Cranbrook, British Columbia, Canada is situated in a river valley surrounded by lakes and mountain ranges like the Purcell Mountains to the west and the Rocky Mountains to the east. The region is a mecca for adventures, history and activity.
Cranbrook is home to one of my favorite challenging situations and home to one of my favorite wilderness campsites in the Kootenays. Cranbrook has given me a story about when bad meets good.
Long ago, the community of Cranbrook was a major gateway for the railway. The railway was the lifeline for people and supplies in and out of the Kootenays. Technology changed and time passed by and soon the railway was replaced by the automobile and Trans Canada Highway. The community continued to thrive and grow and to this day is still a major hub of commerce servicing the region.
As some of you know when we enter a community to research we look to set up a base camp. A base camp is where we set up operations making it convenient for traveling to all corners of the region so we may document adventures, accommodations and attractions.
Prior to arriving in any region we, usually, have already made a short list of wilderness camps, government campgrounds and privately owned campgrounds to select from. On arrival comes the hard part – selecting a campground.
Being that we love the outdoors and remote wilderness surroundings we often select a camping site located off the beaten track. In British Columbia many of the remote wilderness sites (forestry sites) are free of charge and provide a million dollar view.
That view comes at a cost. Camping remotely means being far away from services like water and groceries making it a long ride into town for restocking supplies. This is generally not a concern for us as we are on the road all day researching and that we have two vehicles.
But sometimes things do not go according to plan.
For example on our last working road trip into Cranbrook one of our jeeps up and died on us because of the wear and tear of climbing rough gravel roads, swashbuckling through swamps and climbing mountain peaks.
Usually this would not be a problem as my brother would be around with his jeep. But on this occasion, as luck has it, my brother had already left for the next town. I stayed behind so to finish up researching the parks, trails and historic sites. At that very moment my trips into town just got allot longer.
Luckily I had completed all my research and I was mostly playing around being an explorer.
Prior to the collapse of transportation I was able to explore much of the region including such amazing destinations as Elizabeth Lake, Fort Steele Town, Idlewild Park, Isador Canyon Trail, Jimsmith Lake Park, Lakit Lake, Moyie Lake Park, Norbury Lake Park, North Star Lake, Tie Lake and Wapiti Lake.
However, ironically enough, my luck ran out while camping at Horseshoe Lake. Can you believe it! It was Horseshoe Lake where we decided to set up our base camp. Who said a horseshoe was good luck because in my case my luck had just run out. You see after a fun filled day of bushwhacking the gravel roads in the mountains the jeep had said, “… that it had had enough.. I am done… you are on your own now.” My jeep was giving me push back.
Do not get me wrong – we try to be cautious (most of the time) when on the backroads but you cannot avoid every bump and rattle. When researching the sounds of “pinging” and “banging” rocks against the jeep is all part of the researching package.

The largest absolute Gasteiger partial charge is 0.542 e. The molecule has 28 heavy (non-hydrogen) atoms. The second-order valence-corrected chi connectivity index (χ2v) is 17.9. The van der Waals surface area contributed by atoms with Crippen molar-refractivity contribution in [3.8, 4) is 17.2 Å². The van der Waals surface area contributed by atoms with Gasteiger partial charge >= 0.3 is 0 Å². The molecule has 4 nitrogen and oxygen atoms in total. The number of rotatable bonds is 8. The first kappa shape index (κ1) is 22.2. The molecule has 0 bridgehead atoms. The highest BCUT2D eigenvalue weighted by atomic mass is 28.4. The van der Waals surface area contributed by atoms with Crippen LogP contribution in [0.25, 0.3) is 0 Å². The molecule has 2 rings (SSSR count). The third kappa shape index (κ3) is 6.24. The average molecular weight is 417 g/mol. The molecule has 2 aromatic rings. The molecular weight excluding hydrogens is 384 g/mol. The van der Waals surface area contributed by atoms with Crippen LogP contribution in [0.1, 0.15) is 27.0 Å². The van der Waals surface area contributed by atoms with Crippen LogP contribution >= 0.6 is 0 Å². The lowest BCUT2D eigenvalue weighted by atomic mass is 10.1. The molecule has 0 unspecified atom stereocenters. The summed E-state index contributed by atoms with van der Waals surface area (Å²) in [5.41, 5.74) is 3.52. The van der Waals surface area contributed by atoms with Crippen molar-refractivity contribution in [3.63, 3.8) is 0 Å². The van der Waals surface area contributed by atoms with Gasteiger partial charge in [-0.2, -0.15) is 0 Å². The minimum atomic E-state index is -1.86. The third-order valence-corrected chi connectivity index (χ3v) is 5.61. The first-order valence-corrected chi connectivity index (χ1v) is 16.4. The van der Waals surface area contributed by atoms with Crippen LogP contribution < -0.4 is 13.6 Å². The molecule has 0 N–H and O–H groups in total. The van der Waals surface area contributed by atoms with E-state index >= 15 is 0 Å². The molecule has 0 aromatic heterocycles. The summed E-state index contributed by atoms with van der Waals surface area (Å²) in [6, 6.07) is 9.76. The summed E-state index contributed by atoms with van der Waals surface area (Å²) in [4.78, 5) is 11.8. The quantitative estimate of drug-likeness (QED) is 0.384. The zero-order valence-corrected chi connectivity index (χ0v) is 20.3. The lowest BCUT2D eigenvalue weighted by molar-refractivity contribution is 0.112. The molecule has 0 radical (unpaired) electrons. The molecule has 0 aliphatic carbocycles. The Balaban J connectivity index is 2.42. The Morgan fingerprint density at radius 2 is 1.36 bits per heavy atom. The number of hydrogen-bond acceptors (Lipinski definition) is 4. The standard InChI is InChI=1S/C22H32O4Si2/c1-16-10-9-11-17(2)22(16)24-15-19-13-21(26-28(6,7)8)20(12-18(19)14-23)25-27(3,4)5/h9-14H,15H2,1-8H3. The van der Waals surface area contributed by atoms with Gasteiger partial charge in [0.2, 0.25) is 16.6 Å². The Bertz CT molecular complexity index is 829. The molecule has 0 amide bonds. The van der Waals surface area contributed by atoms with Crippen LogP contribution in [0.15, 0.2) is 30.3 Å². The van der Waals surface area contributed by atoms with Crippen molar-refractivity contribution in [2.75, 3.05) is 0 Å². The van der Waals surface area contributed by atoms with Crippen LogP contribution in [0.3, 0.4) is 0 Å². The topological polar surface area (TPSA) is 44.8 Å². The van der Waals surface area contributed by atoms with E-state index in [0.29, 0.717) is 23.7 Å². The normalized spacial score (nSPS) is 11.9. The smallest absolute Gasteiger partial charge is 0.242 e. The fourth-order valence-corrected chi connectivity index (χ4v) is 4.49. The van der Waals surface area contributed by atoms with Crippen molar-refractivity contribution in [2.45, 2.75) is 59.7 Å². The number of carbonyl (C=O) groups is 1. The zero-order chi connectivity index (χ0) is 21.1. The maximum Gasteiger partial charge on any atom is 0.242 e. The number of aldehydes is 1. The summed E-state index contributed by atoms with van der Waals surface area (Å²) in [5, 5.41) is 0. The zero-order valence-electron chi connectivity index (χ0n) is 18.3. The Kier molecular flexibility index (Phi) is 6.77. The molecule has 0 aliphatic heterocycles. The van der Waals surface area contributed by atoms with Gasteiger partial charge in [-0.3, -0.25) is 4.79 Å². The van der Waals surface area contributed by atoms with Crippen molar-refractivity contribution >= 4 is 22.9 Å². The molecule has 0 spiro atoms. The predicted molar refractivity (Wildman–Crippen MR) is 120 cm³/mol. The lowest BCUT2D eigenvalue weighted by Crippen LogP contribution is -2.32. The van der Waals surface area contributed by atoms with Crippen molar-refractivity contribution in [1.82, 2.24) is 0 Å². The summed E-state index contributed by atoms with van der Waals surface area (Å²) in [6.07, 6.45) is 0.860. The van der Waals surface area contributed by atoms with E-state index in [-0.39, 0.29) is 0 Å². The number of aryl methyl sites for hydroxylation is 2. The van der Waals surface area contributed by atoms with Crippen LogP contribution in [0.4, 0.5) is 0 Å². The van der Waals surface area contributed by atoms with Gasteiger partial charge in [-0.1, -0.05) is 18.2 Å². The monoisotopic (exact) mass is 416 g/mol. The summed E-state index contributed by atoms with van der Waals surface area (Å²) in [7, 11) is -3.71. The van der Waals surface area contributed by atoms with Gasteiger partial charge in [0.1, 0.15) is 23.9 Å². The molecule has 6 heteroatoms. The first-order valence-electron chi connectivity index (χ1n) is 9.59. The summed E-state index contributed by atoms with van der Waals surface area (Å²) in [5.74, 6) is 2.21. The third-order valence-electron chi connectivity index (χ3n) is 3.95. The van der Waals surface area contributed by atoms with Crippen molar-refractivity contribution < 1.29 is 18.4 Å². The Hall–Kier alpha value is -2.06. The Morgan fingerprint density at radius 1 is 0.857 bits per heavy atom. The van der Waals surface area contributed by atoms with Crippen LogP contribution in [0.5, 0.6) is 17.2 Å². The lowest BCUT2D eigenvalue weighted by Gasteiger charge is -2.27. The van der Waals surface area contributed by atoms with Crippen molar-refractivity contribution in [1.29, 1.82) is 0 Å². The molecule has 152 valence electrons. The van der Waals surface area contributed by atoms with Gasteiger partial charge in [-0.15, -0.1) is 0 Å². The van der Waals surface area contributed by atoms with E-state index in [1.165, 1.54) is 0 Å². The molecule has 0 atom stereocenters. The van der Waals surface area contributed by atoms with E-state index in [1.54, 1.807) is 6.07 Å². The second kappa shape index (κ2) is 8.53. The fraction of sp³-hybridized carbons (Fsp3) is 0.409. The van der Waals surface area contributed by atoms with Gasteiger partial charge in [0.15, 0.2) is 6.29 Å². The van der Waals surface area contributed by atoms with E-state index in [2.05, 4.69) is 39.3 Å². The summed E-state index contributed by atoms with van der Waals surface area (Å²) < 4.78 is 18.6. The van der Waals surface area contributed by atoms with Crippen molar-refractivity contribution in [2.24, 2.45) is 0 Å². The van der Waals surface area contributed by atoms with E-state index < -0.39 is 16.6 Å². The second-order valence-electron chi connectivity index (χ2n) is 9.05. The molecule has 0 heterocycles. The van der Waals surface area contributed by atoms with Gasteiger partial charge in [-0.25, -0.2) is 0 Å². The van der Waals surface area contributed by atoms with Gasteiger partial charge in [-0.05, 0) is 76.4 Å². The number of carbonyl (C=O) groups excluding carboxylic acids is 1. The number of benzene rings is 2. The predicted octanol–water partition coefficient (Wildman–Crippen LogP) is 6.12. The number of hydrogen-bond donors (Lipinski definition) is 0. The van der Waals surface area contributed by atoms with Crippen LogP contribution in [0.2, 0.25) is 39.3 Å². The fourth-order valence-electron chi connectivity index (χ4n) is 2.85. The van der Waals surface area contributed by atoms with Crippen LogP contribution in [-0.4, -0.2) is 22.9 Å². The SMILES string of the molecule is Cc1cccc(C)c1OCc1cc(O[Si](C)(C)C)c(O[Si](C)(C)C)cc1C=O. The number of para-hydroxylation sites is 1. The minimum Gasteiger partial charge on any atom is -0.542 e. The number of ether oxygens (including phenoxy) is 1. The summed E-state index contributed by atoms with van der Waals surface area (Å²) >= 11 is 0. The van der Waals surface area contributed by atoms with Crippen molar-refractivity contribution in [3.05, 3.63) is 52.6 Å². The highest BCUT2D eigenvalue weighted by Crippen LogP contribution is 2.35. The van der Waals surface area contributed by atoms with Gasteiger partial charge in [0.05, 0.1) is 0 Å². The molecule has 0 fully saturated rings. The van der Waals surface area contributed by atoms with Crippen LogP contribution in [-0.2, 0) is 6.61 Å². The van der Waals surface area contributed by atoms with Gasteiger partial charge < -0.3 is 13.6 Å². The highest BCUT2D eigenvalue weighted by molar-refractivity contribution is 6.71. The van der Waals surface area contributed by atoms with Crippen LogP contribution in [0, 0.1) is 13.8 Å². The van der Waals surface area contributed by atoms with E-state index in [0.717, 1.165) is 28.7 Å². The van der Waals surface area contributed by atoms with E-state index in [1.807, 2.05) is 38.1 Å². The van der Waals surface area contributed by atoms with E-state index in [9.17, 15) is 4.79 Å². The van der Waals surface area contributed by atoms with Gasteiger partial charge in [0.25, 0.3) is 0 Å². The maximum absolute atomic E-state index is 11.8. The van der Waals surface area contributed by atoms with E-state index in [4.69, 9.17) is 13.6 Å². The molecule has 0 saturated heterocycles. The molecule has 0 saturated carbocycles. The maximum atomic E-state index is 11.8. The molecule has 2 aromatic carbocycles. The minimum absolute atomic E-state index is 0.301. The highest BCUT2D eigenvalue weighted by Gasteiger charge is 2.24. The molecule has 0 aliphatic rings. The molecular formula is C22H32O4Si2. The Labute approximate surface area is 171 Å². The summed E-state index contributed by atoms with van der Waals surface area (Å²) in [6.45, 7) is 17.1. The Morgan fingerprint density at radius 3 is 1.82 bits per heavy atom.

It just happen that on this research trip a rock smashed into my gas tank underneath the vehicle busting up the fuel tank and pump. Minutes later the jeep “sputtered” and “choked” to a halt.
I was forced to tow the jeep into Canadian Tire. I was told they would have it fixed in 3 days. I phoned in 3 days and they told me to come in and they would have it put back together later that day.
I loaded up my backpack and prepared to hike and hitchhike 18 kilometres into town. When I arrived I was informed the tank would not go back together and they would have to order me in a new gas tank.
A week later, after I hiked into town 3 times on false news, I finally got the jeep back.
As sad and discouraging as it sounds it was really not a bad experience at all. Yes… the repair bill was hard to swallow being that we are on a tight budget but the experience at Horseshoe Lake was a welcomed reprieve.
I enjoyed my time in the sun, reading my books, writing articles, working on the computer and relaxing on the shores of Horseshoe Lake.
I made other trips to town to get gas for the generator and to fuel up on water and food. Life was good, music playing in my ears and I was finding myself dancing into town. How I looked at it.. to me.. it was all part of an adventure.
After awhile the Horseshoe Lake became known as Cranbrook Island because by all accounts it seemed like I was stranded on an island. I had no contact with the outside world (out of cell reach) and I had no means of transportation. I was in the wilderness with the Steeples Mountains staring down at me.
This was just a shout out – a tap on the shoulder – reminding me that what some people call a bad adventure can be a really good adventure. A bad situation can morph into a positive experience with the right attitude.
I hold no grudge to Canadian Tire for their misguided news. They did their best. And… if anything I thank them for assisting in creating a memorable adventure which I shall never forget. An adventure I can laugh at today and share with my friends for many decades to come.
For photos and more information about Cranbrook, BC please visit our Kootenays EH Travel Website at : Cranbrook British Columbia, Canada